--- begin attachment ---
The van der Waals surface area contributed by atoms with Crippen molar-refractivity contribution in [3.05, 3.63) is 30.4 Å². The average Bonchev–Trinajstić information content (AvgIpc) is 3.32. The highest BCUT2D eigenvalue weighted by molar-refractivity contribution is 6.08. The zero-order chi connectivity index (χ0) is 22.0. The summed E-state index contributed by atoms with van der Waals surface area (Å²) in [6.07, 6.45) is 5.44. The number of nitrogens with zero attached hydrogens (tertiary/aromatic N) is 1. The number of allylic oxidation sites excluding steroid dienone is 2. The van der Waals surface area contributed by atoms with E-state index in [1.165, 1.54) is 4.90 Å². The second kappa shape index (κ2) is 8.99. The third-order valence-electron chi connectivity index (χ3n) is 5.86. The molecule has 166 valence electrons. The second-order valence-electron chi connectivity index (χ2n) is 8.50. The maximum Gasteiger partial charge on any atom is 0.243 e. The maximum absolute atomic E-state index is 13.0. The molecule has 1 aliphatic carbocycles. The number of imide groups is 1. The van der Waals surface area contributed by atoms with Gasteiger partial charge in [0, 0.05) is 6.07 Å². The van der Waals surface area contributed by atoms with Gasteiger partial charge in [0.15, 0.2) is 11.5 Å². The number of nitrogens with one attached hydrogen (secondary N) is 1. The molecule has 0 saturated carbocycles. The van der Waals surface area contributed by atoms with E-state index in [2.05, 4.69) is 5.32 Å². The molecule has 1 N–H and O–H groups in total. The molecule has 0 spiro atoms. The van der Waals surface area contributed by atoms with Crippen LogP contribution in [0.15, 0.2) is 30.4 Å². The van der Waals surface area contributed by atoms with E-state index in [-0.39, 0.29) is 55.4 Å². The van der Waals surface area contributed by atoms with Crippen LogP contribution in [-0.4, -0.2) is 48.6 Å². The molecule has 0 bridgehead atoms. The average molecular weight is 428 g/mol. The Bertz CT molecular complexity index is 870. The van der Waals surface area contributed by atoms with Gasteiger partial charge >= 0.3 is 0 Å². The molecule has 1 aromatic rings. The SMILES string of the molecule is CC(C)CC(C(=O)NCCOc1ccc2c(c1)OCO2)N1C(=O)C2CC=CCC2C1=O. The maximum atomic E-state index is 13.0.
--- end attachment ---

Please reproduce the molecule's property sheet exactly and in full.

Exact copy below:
The van der Waals surface area contributed by atoms with Crippen molar-refractivity contribution in [3.05, 3.63) is 30.4 Å². The average Bonchev–Trinajstić information content (AvgIpc) is 3.32. The highest BCUT2D eigenvalue weighted by molar-refractivity contribution is 6.08. The zero-order chi connectivity index (χ0) is 22.0. The summed E-state index contributed by atoms with van der Waals surface area (Å²) in [6.07, 6.45) is 5.44. The number of nitrogens with zero attached hydrogens (tertiary/aromatic N) is 1. The number of allylic oxidation sites excluding steroid dienone is 2. The van der Waals surface area contributed by atoms with E-state index in [1.165, 1.54) is 4.90 Å². The second kappa shape index (κ2) is 8.99. The third-order valence-electron chi connectivity index (χ3n) is 5.86. The molecule has 166 valence electrons. The second-order valence-electron chi connectivity index (χ2n) is 8.50. The maximum Gasteiger partial charge on any atom is 0.243 e. The maximum absolute atomic E-state index is 13.0. The molecule has 1 aliphatic carbocycles. The number of imide groups is 1. The van der Waals surface area contributed by atoms with Gasteiger partial charge in [0, 0.05) is 6.07 Å². The van der Waals surface area contributed by atoms with Gasteiger partial charge in [0.15, 0.2) is 11.5 Å². The number of nitrogens with one attached hydrogen (secondary N) is 1. The molecule has 0 saturated carbocycles. The van der Waals surface area contributed by atoms with E-state index in [2.05, 4.69) is 5.32 Å². The molecule has 1 N–H and O–H groups in total. The molecule has 0 spiro atoms. The van der Waals surface area contributed by atoms with Crippen LogP contribution in [0.15, 0.2) is 30.4 Å². The van der Waals surface area contributed by atoms with E-state index in [-0.39, 0.29) is 55.4 Å². The van der Waals surface area contributed by atoms with Crippen LogP contribution in [-0.4, -0.2) is 48.6 Å². The molecule has 0 bridgehead atoms. The average molecular weight is 428 g/mol. The Bertz CT molecular complexity index is 870. The van der Waals surface area contributed by atoms with Gasteiger partial charge >= 0.3 is 0 Å². The molecule has 1 aromatic rings. The SMILES string of the molecule is CC(C)CC(C(=O)NCCOc1ccc2c(c1)OCO2)N1C(=O)C2CC=CCC2C1=O. The maximum atomic E-state index is 13.0.